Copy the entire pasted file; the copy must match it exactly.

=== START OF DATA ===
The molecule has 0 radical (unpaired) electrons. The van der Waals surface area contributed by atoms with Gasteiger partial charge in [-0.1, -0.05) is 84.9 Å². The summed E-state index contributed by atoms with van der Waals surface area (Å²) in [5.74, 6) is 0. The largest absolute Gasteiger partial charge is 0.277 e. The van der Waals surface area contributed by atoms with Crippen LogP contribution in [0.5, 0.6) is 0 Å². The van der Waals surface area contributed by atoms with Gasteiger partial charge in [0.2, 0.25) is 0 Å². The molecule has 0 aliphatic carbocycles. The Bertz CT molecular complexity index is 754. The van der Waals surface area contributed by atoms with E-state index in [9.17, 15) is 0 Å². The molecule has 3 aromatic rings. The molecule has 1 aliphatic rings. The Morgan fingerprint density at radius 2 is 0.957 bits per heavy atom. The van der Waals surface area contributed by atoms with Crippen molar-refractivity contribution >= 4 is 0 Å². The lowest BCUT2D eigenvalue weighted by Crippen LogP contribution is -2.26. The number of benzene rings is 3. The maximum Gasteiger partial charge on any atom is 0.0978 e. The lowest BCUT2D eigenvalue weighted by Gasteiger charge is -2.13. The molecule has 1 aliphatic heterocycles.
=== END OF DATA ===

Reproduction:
The molecule has 0 radical (unpaired) electrons. The van der Waals surface area contributed by atoms with Gasteiger partial charge in [-0.1, -0.05) is 84.9 Å². The summed E-state index contributed by atoms with van der Waals surface area (Å²) in [5.74, 6) is 0. The largest absolute Gasteiger partial charge is 0.277 e. The van der Waals surface area contributed by atoms with Crippen LogP contribution in [0.5, 0.6) is 0 Å². The van der Waals surface area contributed by atoms with Gasteiger partial charge in [0.2, 0.25) is 0 Å². The molecule has 0 aliphatic carbocycles. The Bertz CT molecular complexity index is 754. The van der Waals surface area contributed by atoms with E-state index in [9.17, 15) is 0 Å². The molecule has 3 aromatic rings. The molecule has 1 aliphatic rings. The Morgan fingerprint density at radius 2 is 0.957 bits per heavy atom. The van der Waals surface area contributed by atoms with Crippen molar-refractivity contribution >= 4 is 0 Å². The lowest BCUT2D eigenvalue weighted by Crippen LogP contribution is -2.26. The number of benzene rings is 3. The maximum Gasteiger partial charge on any atom is 0.0978 e. The lowest BCUT2D eigenvalue weighted by Gasteiger charge is -2.13. The molecule has 1 aliphatic heterocycles.